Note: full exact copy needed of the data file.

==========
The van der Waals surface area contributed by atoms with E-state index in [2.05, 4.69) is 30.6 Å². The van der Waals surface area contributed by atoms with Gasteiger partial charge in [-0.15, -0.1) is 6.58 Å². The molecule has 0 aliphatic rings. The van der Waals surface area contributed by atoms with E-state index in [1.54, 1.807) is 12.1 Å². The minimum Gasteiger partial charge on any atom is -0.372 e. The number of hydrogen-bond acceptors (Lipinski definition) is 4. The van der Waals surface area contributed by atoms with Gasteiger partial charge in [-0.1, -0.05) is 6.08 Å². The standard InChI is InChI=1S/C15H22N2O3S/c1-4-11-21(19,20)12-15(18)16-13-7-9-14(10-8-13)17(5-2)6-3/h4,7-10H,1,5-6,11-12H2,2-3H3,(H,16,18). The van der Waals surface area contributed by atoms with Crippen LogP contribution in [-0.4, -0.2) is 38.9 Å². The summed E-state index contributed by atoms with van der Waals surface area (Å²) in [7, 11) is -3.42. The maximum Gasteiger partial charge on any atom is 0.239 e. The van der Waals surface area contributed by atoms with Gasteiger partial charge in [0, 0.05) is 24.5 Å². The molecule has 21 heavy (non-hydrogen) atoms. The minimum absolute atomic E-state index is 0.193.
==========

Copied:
The van der Waals surface area contributed by atoms with E-state index in [2.05, 4.69) is 30.6 Å². The van der Waals surface area contributed by atoms with Gasteiger partial charge in [-0.15, -0.1) is 6.58 Å². The molecule has 0 aliphatic rings. The van der Waals surface area contributed by atoms with E-state index in [1.54, 1.807) is 12.1 Å². The minimum Gasteiger partial charge on any atom is -0.372 e. The number of hydrogen-bond acceptors (Lipinski definition) is 4. The van der Waals surface area contributed by atoms with Gasteiger partial charge in [-0.1, -0.05) is 6.08 Å². The standard InChI is InChI=1S/C15H22N2O3S/c1-4-11-21(19,20)12-15(18)16-13-7-9-14(10-8-13)17(5-2)6-3/h4,7-10H,1,5-6,11-12H2,2-3H3,(H,16,18). The van der Waals surface area contributed by atoms with Crippen LogP contribution in [-0.4, -0.2) is 38.9 Å². The summed E-state index contributed by atoms with van der Waals surface area (Å²) in [7, 11) is -3.42. The maximum Gasteiger partial charge on any atom is 0.239 e. The van der Waals surface area contributed by atoms with Gasteiger partial charge in [0, 0.05) is 24.5 Å². The molecule has 21 heavy (non-hydrogen) atoms. The minimum absolute atomic E-state index is 0.193.